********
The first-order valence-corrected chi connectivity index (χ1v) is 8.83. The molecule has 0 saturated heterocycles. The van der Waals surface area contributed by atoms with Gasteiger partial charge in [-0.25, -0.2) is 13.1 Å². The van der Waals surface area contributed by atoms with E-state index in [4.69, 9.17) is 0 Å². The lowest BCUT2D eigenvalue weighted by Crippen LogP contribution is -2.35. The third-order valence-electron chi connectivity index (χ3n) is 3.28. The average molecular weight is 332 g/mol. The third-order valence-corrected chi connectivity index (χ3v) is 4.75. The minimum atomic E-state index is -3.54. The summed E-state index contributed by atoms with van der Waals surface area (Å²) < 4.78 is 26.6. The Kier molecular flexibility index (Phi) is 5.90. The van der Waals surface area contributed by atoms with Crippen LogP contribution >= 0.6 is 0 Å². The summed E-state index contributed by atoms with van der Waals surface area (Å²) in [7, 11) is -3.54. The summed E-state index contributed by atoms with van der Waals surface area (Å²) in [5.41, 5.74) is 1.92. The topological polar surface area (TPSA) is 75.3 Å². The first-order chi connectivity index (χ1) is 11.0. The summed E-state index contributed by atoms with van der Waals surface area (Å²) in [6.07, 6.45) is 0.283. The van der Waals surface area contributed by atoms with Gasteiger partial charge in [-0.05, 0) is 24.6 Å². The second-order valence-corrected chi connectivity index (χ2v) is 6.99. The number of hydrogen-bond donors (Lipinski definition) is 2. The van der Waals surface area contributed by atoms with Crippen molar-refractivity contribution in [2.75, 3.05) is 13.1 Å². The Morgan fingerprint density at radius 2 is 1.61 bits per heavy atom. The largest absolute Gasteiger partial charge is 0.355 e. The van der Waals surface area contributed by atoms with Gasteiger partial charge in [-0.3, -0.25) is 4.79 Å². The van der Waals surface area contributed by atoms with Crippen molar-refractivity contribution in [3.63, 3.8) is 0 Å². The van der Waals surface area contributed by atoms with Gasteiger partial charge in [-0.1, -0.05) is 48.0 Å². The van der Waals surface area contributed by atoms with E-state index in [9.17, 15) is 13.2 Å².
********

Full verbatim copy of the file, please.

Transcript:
The first-order valence-corrected chi connectivity index (χ1v) is 8.83. The molecule has 0 saturated heterocycles. The van der Waals surface area contributed by atoms with Gasteiger partial charge in [-0.25, -0.2) is 13.1 Å². The van der Waals surface area contributed by atoms with E-state index in [4.69, 9.17) is 0 Å². The lowest BCUT2D eigenvalue weighted by Crippen LogP contribution is -2.35. The third-order valence-electron chi connectivity index (χ3n) is 3.28. The average molecular weight is 332 g/mol. The third-order valence-corrected chi connectivity index (χ3v) is 4.75. The minimum atomic E-state index is -3.54. The summed E-state index contributed by atoms with van der Waals surface area (Å²) < 4.78 is 26.6. The Kier molecular flexibility index (Phi) is 5.90. The van der Waals surface area contributed by atoms with Crippen LogP contribution >= 0.6 is 0 Å². The summed E-state index contributed by atoms with van der Waals surface area (Å²) in [7, 11) is -3.54. The summed E-state index contributed by atoms with van der Waals surface area (Å²) in [5.41, 5.74) is 1.92. The topological polar surface area (TPSA) is 75.3 Å². The first-order chi connectivity index (χ1) is 11.0. The summed E-state index contributed by atoms with van der Waals surface area (Å²) in [6.07, 6.45) is 0.283. The van der Waals surface area contributed by atoms with Gasteiger partial charge in [-0.05, 0) is 24.6 Å². The second-order valence-corrected chi connectivity index (χ2v) is 6.99. The number of hydrogen-bond donors (Lipinski definition) is 2. The van der Waals surface area contributed by atoms with Crippen molar-refractivity contribution in [2.75, 3.05) is 13.1 Å². The Morgan fingerprint density at radius 2 is 1.61 bits per heavy atom. The largest absolute Gasteiger partial charge is 0.355 e. The van der Waals surface area contributed by atoms with Gasteiger partial charge in [-0.3, -0.25) is 4.79 Å². The van der Waals surface area contributed by atoms with Crippen molar-refractivity contribution in [3.63, 3.8) is 0 Å². The van der Waals surface area contributed by atoms with Gasteiger partial charge in [-0.1, -0.05) is 48.0 Å². The van der Waals surface area contributed by atoms with E-state index in [9.17, 15) is 13.2 Å².